Anonymous 8:23 AM  

Being born in the West and seeing the growth of Islam within Western society and civilisation, I have to say that this is incredibly ridiculous article with an attitude that stems from an entire misunderstanding of the religion that the West is 'afraid' of due to the various sources from which the average person derives their knowledge of the faith.

It is an entire misconception to take Islam out of context.

My first qualm is with this website’s use of the word ‘KAFIR’ – it comes from the root ‘kfr’ – ‘to disbelieve’. However, at the time of the revelation of the Qur’an, it was not used to refer to the Christians or Jews or anyone who carried out good-deeds, rather the pagan Meccans (especially) who cheated pilgrims, merchants and indulged in prostitution as a luxury, frivolously spending money whilst many poor people roamed the streets being manipulated by the rich. Thus, the word ‘KAFIR’ does NOT refer to a Christian or Jew or even Buddhist or Hindu etc, rather someone who intentionally carries out a deed knowing full well that it is wrong, and denying the existence of a Higher Being. It only takes people to look at verses in the Qur’an such as Surat al-Baqarah (2:62) –
‘O those of you who believe (in the scriptures of the Jews) and the Christians and the Sabians – and any who believe in God and the Last Day and work righteousness shall have reward with their Lord; and for them, there will be no fear nor shall they grieve’.

However, I do not deny that fundamentalism is now more prominent within Islam - however, one must not forget how other religions have manifested themselves as well.

The Middle Ages in Europe were (if you look at Christianity at that time) not the best times to live in - Christianity was anti-Jewish and held such beliefs as witchcraft and exorcism. The monarch would use the religion as a weapon and a patriarchy was emphasised through verses such as in 1 Corinthians, and even later on through people like Saint Augustine of Hippo and (much later) Calvin and Luther.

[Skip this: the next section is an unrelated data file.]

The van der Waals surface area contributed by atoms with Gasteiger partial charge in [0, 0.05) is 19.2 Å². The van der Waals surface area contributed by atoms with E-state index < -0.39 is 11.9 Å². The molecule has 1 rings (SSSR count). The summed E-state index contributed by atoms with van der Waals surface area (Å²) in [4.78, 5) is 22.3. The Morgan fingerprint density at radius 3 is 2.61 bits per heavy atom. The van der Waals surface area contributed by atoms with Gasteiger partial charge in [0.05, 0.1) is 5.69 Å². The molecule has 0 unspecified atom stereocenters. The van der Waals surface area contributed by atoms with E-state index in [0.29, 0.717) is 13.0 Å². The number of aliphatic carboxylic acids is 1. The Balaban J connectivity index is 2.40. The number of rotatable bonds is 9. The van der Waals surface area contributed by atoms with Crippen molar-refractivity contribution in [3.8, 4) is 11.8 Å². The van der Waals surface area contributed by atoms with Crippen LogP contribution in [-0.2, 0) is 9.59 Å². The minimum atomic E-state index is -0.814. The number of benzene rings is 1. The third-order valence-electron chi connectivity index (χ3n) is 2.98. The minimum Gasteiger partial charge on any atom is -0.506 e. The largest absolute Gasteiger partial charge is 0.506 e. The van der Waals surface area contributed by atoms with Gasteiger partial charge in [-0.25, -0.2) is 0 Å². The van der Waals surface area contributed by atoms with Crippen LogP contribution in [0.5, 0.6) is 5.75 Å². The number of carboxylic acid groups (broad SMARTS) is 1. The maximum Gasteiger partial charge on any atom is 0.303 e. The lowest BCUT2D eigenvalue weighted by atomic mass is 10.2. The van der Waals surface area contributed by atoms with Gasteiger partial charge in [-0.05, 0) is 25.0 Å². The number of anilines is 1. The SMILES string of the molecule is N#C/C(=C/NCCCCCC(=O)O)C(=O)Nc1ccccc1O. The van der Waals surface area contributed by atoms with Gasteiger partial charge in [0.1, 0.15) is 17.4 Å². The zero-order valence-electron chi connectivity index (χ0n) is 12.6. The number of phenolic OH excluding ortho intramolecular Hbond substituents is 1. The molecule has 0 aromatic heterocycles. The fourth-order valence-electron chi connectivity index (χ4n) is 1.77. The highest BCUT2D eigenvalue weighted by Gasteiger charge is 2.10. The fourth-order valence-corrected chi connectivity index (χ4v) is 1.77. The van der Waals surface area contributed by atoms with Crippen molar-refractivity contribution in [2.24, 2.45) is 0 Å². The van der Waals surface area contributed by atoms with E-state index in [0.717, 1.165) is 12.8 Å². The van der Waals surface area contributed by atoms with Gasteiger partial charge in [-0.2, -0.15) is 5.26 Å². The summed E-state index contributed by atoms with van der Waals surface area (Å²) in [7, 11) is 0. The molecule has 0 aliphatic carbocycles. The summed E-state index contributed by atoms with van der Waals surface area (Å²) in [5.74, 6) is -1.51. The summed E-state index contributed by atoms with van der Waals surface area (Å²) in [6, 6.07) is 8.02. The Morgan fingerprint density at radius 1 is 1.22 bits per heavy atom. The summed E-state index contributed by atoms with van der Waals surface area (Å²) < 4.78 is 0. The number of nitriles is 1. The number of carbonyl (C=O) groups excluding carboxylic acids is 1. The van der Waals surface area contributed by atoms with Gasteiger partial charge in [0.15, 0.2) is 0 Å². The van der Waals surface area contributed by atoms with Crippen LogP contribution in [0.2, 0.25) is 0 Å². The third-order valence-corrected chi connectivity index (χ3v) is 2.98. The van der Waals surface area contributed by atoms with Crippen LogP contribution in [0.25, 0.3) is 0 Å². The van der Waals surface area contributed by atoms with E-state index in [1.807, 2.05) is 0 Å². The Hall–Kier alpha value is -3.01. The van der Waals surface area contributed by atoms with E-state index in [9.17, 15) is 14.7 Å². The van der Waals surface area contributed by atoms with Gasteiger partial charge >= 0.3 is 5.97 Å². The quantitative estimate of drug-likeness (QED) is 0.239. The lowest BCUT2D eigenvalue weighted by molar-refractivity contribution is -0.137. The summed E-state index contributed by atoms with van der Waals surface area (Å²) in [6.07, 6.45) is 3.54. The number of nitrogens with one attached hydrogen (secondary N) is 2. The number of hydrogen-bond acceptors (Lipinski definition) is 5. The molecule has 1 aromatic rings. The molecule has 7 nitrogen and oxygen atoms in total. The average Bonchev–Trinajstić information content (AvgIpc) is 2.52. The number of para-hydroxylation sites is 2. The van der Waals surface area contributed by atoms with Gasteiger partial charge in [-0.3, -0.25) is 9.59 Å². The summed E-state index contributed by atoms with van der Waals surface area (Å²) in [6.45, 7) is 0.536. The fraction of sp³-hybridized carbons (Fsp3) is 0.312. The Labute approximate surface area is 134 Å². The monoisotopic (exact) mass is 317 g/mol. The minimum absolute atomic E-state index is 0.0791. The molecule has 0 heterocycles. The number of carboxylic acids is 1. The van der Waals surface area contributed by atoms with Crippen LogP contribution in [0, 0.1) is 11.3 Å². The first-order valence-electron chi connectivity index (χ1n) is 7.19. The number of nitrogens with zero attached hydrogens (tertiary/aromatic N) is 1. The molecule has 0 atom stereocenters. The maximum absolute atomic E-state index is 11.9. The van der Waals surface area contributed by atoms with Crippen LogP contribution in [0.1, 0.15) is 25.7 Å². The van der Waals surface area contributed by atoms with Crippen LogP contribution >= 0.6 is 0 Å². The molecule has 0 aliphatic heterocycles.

However, the West has developed a paradigm that has allowed change with the use of Enlightenment thinking and we find that the Utilitarian concepts of Mill and Bentham play prominent parts of our social lives, to the extent now that political factions within, say, the UK say there is social collapse without religion.

However, how many people actually study the Islamic rule of Spain and the Mediterranean – how many people are actually aware that Sicily was ruled by Muslims for over 600 years, and Spain for longer? The Muslims defeated the Visigoths (who were destroying the former Graeco-Roman culture that flourished) with the help of the Christian general of Carthage who allowed them safe passage across to Western Europe.

A Golden Age flourished for CHRISTIANS and JEWS. One must remember that during the Middle Ages, any pagan form of knowledge (and this included much of the knowledge that was used and reformed during the Renaissance such as Aristotle and Plato, Greek philosophy as well as the Classical epics such as the Odyssey, the Iliad and anything else that was seen as a ‘threat’ to the Vatican Christianity of the time) was destroyed, the vast library of Alexandria protected by the conquest of the Muslims. Many of those lands that the Muslims conquered converted peacefully, even to the extent that many allowed the Muslims to pass through to the Patriarchal Cities of Damascus and Antioch.

However, this is a purely historical view. If you take a modern view, much of the Islamic fundamentalism we see is actually a long-term response to Colonialism and a sense of manipulation, especially in the Middle East and Subcontinent. If you look at countries like Malaysia, Indonesia and North Africa, there is very little in terms of fundamentalism and we hear very little about these places in terms of religious tension.

Anonymous 8:25 AM  

What is done wrong on the part of Muslims is that they are enflamed very quickly. They must also remember that there are limits to their being in Western civilisations and paradigms. In the Qur’an is it also written that ‘if you are a foreigner in someone else’s land, you must obey but carry out the will of your Lord as far as you can’.
Islam is not about missionary-work; it is merely trying to integrate itself into society. Islam is NOT a culture. It is a flexible religion.

I think that najistani (in my most humble opinion) is wrong to say that Islam specifically concentrates on the non-believers rather than its followers in the following ways:

1)The definition of ‘non-believer’ is taken grossly out of context.